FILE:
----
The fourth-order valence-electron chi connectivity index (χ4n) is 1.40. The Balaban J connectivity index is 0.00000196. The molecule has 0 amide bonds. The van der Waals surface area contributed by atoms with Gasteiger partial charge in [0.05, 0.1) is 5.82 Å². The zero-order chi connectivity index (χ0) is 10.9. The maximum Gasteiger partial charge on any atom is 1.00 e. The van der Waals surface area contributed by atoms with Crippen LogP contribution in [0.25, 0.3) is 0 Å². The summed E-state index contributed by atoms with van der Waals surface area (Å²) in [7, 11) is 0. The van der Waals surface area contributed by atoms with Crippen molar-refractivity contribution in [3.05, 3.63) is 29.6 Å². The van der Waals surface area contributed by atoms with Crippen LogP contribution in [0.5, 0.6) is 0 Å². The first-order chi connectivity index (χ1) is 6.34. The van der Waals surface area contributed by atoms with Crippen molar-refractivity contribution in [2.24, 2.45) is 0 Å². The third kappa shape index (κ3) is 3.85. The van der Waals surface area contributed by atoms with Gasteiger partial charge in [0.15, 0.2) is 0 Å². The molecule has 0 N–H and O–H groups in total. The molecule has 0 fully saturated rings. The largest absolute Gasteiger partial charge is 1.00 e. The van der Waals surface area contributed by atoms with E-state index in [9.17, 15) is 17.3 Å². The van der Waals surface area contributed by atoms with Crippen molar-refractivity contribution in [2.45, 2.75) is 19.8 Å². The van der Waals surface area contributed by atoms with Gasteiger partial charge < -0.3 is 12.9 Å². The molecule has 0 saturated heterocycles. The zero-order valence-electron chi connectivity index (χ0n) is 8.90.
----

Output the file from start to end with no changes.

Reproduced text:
The fourth-order valence-electron chi connectivity index (χ4n) is 1.40. The Balaban J connectivity index is 0.00000196. The molecule has 0 amide bonds. The van der Waals surface area contributed by atoms with Gasteiger partial charge in [0.05, 0.1) is 5.82 Å². The zero-order chi connectivity index (χ0) is 10.9. The maximum Gasteiger partial charge on any atom is 1.00 e. The van der Waals surface area contributed by atoms with Crippen LogP contribution in [0.25, 0.3) is 0 Å². The summed E-state index contributed by atoms with van der Waals surface area (Å²) in [7, 11) is 0. The van der Waals surface area contributed by atoms with Crippen molar-refractivity contribution in [3.05, 3.63) is 29.6 Å². The van der Waals surface area contributed by atoms with Crippen LogP contribution in [0.5, 0.6) is 0 Å². The first-order chi connectivity index (χ1) is 6.34. The van der Waals surface area contributed by atoms with Crippen molar-refractivity contribution in [2.24, 2.45) is 0 Å². The third kappa shape index (κ3) is 3.85. The van der Waals surface area contributed by atoms with Gasteiger partial charge in [0.15, 0.2) is 0 Å². The molecule has 0 N–H and O–H groups in total. The molecule has 0 fully saturated rings. The largest absolute Gasteiger partial charge is 1.00 e. The van der Waals surface area contributed by atoms with E-state index in [9.17, 15) is 17.3 Å². The van der Waals surface area contributed by atoms with Crippen molar-refractivity contribution in [2.45, 2.75) is 19.8 Å². The van der Waals surface area contributed by atoms with Gasteiger partial charge < -0.3 is 12.9 Å². The molecule has 0 saturated heterocycles. The zero-order valence-electron chi connectivity index (χ0n) is 8.90.